The words of author Jim Kunstler more than a month ago at a NESEA-sponsored forum still ring in my ears: "We're not going to organize our way out of [the climate crisis], and we're not going to tech our way out of it." I don't know if he's right (though I have to say that strong, declarative statements, forcefully stated from a public platform, do have a weight of their own), but he has certainly influenced my outlook. I thought of it several times at the show that followed, such as at BigBelly Solar's booth.
Sorry, Second Rotation, for calling you a leftover, and I do so only in the sense that I didn't follow up soon after the show.
Second Rotation has figured out a way to profit from buying used cell phones, computers, cameras, gaming consoles, GPSs, and other electronic gizmos that are sitting in your drawer, unused. (If you've already sent them to the landfill, too late.)
My friend and former colleague Dave Beard spent his Saturday at the MIT Energy Conference and came up with a trio of posts I would have been proud to write myself: The keynote speaker was Jim Rogers of Duke Energy, the 12th largest CO2 emitter in the world. He told the crowd that he knows they have to produce less, which is startling to hear from such an impressive coal burner as himself.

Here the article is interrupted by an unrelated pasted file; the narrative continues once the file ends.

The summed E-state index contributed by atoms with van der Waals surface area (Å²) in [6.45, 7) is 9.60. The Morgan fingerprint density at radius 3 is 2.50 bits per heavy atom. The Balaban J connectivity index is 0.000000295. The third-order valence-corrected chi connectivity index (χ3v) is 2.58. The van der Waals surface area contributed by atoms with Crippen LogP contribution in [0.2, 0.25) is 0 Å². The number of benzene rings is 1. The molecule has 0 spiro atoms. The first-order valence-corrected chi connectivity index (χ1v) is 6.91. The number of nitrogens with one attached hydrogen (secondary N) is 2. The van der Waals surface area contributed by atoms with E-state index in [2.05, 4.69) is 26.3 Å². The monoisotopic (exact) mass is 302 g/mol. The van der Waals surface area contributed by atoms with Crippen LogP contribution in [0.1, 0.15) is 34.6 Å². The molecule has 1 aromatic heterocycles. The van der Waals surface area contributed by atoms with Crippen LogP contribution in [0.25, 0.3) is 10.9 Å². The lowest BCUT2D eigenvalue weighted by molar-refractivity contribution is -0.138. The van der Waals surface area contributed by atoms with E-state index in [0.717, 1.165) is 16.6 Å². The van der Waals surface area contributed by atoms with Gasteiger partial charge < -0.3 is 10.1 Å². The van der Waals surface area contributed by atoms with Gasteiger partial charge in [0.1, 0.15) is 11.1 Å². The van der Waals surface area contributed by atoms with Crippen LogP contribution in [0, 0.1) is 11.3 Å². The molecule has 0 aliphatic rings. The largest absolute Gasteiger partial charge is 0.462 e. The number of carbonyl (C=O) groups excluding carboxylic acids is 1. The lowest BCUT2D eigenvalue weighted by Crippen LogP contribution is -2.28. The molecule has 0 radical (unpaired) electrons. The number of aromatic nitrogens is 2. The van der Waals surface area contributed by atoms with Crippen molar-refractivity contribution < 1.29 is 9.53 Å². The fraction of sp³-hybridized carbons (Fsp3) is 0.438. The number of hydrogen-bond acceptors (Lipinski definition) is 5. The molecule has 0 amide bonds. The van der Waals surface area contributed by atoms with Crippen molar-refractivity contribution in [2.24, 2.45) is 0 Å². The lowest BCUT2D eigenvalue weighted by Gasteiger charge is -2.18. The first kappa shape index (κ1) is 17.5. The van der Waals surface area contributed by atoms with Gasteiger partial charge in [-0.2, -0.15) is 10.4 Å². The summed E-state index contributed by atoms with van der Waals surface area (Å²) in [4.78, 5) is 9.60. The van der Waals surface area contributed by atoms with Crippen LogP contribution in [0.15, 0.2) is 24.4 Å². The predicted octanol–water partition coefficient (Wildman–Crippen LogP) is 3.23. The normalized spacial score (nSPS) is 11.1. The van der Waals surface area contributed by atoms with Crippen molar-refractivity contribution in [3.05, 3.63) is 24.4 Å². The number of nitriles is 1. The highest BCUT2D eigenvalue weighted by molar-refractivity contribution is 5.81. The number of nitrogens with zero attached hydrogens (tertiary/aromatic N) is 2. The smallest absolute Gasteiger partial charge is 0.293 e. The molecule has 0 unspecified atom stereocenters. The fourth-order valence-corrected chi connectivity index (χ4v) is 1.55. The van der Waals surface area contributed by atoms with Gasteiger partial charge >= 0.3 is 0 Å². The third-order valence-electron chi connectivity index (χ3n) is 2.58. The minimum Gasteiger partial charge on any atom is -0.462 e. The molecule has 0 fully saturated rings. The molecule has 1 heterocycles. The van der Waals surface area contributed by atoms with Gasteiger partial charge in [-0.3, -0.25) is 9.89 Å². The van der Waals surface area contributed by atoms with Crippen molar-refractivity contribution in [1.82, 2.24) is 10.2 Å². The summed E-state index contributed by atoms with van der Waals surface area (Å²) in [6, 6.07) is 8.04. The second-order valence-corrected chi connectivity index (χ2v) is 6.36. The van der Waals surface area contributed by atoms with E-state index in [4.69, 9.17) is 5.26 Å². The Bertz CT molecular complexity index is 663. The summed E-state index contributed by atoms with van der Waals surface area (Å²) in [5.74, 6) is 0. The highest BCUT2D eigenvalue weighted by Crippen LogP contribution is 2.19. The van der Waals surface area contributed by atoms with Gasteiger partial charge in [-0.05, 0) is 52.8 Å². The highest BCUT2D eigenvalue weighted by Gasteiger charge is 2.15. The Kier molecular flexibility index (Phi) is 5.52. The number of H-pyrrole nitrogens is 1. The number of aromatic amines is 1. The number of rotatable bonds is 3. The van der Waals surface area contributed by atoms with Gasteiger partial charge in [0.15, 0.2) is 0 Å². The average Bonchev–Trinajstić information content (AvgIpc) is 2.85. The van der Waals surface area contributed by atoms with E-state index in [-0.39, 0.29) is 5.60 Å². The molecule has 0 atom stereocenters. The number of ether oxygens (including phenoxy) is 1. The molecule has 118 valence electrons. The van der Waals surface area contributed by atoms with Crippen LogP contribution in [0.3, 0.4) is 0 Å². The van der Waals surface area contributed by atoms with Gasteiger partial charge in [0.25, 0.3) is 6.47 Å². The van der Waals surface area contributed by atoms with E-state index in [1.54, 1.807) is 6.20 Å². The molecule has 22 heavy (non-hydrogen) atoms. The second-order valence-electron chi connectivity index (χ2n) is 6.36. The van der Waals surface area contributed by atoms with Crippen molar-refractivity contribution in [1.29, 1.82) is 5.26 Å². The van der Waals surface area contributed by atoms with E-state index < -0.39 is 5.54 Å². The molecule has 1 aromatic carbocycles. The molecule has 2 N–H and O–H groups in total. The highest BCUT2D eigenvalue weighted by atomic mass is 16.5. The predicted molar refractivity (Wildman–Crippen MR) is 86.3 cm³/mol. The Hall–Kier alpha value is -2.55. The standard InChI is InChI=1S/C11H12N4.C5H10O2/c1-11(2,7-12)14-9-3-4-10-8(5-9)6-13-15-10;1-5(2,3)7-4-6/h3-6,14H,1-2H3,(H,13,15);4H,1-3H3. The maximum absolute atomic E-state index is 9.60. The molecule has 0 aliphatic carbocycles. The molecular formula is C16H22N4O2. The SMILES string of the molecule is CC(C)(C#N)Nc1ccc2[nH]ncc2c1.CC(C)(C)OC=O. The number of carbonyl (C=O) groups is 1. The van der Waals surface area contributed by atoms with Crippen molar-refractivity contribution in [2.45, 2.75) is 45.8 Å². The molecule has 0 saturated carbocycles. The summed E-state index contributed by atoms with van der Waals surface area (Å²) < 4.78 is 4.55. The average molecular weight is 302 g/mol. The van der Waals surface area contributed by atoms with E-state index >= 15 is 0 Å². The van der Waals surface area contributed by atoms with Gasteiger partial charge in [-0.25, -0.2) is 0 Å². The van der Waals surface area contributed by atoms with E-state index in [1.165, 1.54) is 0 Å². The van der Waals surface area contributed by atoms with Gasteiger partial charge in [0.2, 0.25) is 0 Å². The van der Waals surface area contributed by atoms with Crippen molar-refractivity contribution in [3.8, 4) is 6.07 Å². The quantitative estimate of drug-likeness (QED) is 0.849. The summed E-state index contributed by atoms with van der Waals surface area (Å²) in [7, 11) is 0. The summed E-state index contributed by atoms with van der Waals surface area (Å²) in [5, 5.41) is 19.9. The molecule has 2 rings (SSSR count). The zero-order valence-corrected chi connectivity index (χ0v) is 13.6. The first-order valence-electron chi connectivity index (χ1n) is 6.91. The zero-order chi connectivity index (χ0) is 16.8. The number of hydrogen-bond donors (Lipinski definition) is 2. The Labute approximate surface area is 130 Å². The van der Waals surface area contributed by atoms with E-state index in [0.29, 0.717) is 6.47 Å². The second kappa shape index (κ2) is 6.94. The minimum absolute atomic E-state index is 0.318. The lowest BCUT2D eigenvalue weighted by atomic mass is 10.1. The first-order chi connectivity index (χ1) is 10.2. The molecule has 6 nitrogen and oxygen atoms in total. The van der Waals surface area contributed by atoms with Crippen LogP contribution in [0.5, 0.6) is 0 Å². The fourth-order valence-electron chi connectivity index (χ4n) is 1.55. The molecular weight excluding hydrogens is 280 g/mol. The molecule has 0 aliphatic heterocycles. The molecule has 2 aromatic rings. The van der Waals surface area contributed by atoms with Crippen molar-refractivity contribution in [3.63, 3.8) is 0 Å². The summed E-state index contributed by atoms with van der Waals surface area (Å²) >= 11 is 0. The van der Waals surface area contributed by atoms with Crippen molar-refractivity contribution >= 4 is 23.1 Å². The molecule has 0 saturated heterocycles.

Like who cares, but I happened to notice as I was opening this window that it's my 300th post. And it's about ... someone else's posts. Worldchanging.com has had a couple of good ones in the past couple of days: Alex Steffen wonders about the freebies that are available to the energy-efficient, and cites as an example the Freeaire system for refrigeration units.
I'm at the Seaport World Trade Center again this morning — "again" because I spent the day here yesterday, and because this was the site of NESEA's Building Energy '08 a couple of weeks ago. The occasion this week is ResDesign, the annual residential design and construction show sponsored by the Boston Society of Architects. Halfway through, I'm finding it somewhat less thrilling the BE'08, almost certainly a reflection of my interests, rather than their programming.
Who could not like this, via Boing Boing? An artist has fashioned animals from discarded plastic bags and affixed them to subway grates. When trains whoosh by underneath, the force of air breathes life into the animals, and then they relax again until the next burst.
I've been visioning/musing/networking on what work I might do, post-baby, and the confluence of sustainability and technology keeps coming up for me. That's a longer post than I have time for today, but it helps explain why I'm drawn to this.